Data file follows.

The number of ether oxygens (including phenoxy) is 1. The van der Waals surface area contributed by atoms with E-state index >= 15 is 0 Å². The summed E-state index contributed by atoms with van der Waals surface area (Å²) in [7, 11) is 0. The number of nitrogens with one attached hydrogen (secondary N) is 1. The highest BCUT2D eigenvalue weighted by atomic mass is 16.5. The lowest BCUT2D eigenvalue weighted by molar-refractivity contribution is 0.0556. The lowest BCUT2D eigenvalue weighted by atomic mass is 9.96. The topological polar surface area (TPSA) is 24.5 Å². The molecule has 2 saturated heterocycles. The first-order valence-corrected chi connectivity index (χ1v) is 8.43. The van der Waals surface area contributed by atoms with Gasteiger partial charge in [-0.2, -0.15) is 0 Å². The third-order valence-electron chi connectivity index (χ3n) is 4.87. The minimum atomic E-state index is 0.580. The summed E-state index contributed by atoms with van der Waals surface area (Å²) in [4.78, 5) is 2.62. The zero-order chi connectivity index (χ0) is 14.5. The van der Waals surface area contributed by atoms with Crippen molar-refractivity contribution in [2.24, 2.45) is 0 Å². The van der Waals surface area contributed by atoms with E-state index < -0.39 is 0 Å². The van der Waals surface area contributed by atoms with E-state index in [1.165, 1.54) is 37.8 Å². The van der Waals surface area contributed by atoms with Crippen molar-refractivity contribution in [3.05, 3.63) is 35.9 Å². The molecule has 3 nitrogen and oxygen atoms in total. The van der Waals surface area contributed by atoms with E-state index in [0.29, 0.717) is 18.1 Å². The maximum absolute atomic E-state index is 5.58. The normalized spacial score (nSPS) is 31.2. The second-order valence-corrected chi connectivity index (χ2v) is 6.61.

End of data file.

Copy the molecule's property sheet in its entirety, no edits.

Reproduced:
The number of ether oxygens (including phenoxy) is 1. The van der Waals surface area contributed by atoms with E-state index >= 15 is 0 Å². The summed E-state index contributed by atoms with van der Waals surface area (Å²) in [7, 11) is 0. The number of nitrogens with one attached hydrogen (secondary N) is 1. The highest BCUT2D eigenvalue weighted by atomic mass is 16.5. The lowest BCUT2D eigenvalue weighted by molar-refractivity contribution is 0.0556. The lowest BCUT2D eigenvalue weighted by atomic mass is 9.96. The topological polar surface area (TPSA) is 24.5 Å². The molecule has 2 saturated heterocycles. The first-order valence-corrected chi connectivity index (χ1v) is 8.43. The van der Waals surface area contributed by atoms with Gasteiger partial charge in [-0.2, -0.15) is 0 Å². The third-order valence-electron chi connectivity index (χ3n) is 4.87. The minimum atomic E-state index is 0.580. The summed E-state index contributed by atoms with van der Waals surface area (Å²) in [4.78, 5) is 2.62. The zero-order chi connectivity index (χ0) is 14.5. The van der Waals surface area contributed by atoms with Crippen molar-refractivity contribution in [2.24, 2.45) is 0 Å². The van der Waals surface area contributed by atoms with E-state index < -0.39 is 0 Å². The van der Waals surface area contributed by atoms with E-state index in [1.165, 1.54) is 37.8 Å². The van der Waals surface area contributed by atoms with Crippen molar-refractivity contribution in [3.05, 3.63) is 35.9 Å². The molecule has 3 nitrogen and oxygen atoms in total. The van der Waals surface area contributed by atoms with E-state index in [0.29, 0.717) is 18.1 Å². The maximum absolute atomic E-state index is 5.58. The normalized spacial score (nSPS) is 31.2. The second-order valence-corrected chi connectivity index (χ2v) is 6.61.